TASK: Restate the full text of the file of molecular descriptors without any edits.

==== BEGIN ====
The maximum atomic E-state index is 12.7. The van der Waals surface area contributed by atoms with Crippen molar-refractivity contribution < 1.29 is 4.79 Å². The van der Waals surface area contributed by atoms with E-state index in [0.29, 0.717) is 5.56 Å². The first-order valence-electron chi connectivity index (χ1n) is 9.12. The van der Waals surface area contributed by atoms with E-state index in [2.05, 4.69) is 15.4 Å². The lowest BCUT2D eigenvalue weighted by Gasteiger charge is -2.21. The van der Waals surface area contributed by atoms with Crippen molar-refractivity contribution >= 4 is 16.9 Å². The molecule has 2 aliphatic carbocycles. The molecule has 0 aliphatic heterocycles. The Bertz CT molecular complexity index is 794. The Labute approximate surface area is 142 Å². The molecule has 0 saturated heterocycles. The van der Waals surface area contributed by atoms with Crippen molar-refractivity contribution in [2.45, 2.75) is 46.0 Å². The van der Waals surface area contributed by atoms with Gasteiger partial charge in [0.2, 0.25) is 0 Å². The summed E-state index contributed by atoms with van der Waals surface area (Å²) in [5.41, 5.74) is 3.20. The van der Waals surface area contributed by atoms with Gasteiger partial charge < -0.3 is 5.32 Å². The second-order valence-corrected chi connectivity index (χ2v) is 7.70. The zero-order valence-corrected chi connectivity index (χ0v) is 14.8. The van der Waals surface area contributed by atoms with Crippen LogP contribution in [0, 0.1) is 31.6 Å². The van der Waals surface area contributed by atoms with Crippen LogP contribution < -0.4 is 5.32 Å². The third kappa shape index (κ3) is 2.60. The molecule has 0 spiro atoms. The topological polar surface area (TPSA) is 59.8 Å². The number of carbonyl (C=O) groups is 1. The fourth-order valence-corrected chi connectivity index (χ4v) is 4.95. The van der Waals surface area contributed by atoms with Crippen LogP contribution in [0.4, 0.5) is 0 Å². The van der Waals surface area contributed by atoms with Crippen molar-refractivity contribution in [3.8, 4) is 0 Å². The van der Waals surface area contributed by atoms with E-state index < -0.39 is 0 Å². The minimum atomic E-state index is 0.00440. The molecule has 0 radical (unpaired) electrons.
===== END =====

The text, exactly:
The maximum atomic E-state index is 12.7. The van der Waals surface area contributed by atoms with Crippen molar-refractivity contribution < 1.29 is 4.79 Å². The van der Waals surface area contributed by atoms with E-state index in [0.29, 0.717) is 5.56 Å². The first-order valence-electron chi connectivity index (χ1n) is 9.12. The van der Waals surface area contributed by atoms with E-state index in [2.05, 4.69) is 15.4 Å². The lowest BCUT2D eigenvalue weighted by Gasteiger charge is -2.21. The van der Waals surface area contributed by atoms with Crippen molar-refractivity contribution >= 4 is 16.9 Å². The molecule has 2 aliphatic carbocycles. The molecule has 0 aliphatic heterocycles. The Bertz CT molecular complexity index is 794. The Labute approximate surface area is 142 Å². The molecule has 0 saturated heterocycles. The van der Waals surface area contributed by atoms with Crippen molar-refractivity contribution in [2.45, 2.75) is 46.0 Å². The van der Waals surface area contributed by atoms with Gasteiger partial charge in [0.2, 0.25) is 0 Å². The summed E-state index contributed by atoms with van der Waals surface area (Å²) in [5.41, 5.74) is 3.20. The van der Waals surface area contributed by atoms with Gasteiger partial charge < -0.3 is 5.32 Å². The second-order valence-corrected chi connectivity index (χ2v) is 7.70. The zero-order valence-corrected chi connectivity index (χ0v) is 14.8. The van der Waals surface area contributed by atoms with Crippen LogP contribution in [0, 0.1) is 31.6 Å². The van der Waals surface area contributed by atoms with Crippen LogP contribution < -0.4 is 5.32 Å². The third kappa shape index (κ3) is 2.60. The molecule has 0 spiro atoms. The topological polar surface area (TPSA) is 59.8 Å². The number of carbonyl (C=O) groups is 1. The fourth-order valence-corrected chi connectivity index (χ4v) is 4.95. The van der Waals surface area contributed by atoms with Crippen LogP contribution in [0.4, 0.5) is 0 Å². The van der Waals surface area contributed by atoms with Crippen molar-refractivity contribution in [3.8, 4) is 0 Å². The van der Waals surface area contributed by atoms with E-state index < -0.39 is 0 Å². The minimum atomic E-state index is 0.00440. The molecule has 0 radical (unpaired) electrons.